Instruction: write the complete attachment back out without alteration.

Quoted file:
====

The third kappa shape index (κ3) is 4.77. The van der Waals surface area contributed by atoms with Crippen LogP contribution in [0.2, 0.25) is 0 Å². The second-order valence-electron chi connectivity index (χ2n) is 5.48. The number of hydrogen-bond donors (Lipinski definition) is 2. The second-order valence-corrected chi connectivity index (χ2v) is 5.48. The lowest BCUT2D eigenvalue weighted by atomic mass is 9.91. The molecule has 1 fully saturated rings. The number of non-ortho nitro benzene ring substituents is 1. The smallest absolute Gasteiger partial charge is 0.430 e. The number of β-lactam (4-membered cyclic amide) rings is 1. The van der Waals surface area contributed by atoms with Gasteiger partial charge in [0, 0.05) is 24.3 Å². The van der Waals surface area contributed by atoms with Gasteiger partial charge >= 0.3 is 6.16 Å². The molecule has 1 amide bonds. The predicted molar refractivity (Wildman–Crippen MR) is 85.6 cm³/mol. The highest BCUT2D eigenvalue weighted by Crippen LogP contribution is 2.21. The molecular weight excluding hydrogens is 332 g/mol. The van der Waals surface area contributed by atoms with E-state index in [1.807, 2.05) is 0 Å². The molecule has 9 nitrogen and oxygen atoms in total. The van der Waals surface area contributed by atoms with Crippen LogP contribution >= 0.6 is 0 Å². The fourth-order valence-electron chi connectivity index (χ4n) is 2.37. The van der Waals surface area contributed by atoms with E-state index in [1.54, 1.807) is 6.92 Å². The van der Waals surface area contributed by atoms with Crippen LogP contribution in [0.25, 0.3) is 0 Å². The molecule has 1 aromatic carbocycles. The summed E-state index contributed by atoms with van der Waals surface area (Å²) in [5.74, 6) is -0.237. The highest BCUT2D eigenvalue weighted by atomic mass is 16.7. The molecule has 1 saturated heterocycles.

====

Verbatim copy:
The third kappa shape index (κ3) is 4.77. The van der Waals surface area contributed by atoms with Crippen LogP contribution in [0.2, 0.25) is 0 Å². The second-order valence-electron chi connectivity index (χ2n) is 5.48. The number of hydrogen-bond donors (Lipinski definition) is 2. The second-order valence-corrected chi connectivity index (χ2v) is 5.48. The lowest BCUT2D eigenvalue weighted by atomic mass is 9.91. The molecule has 1 fully saturated rings. The number of non-ortho nitro benzene ring substituents is 1. The smallest absolute Gasteiger partial charge is 0.430 e. The number of β-lactam (4-membered cyclic amide) rings is 1. The van der Waals surface area contributed by atoms with Gasteiger partial charge in [0, 0.05) is 24.3 Å². The van der Waals surface area contributed by atoms with Gasteiger partial charge >= 0.3 is 6.16 Å². The molecule has 1 amide bonds. The predicted molar refractivity (Wildman–Crippen MR) is 85.6 cm³/mol. The highest BCUT2D eigenvalue weighted by Crippen LogP contribution is 2.21. The molecular weight excluding hydrogens is 332 g/mol. The van der Waals surface area contributed by atoms with E-state index in [1.807, 2.05) is 0 Å². The molecule has 9 nitrogen and oxygen atoms in total. The van der Waals surface area contributed by atoms with Crippen LogP contribution >= 0.6 is 0 Å². The fourth-order valence-electron chi connectivity index (χ4n) is 2.37. The van der Waals surface area contributed by atoms with E-state index in [1.54, 1.807) is 6.92 Å². The van der Waals surface area contributed by atoms with Crippen LogP contribution in [0.25, 0.3) is 0 Å². The molecule has 1 aromatic carbocycles. The summed E-state index contributed by atoms with van der Waals surface area (Å²) in [5.74, 6) is -0.237. The highest BCUT2D eigenvalue weighted by atomic mass is 16.7. The molecule has 1 saturated heterocycles.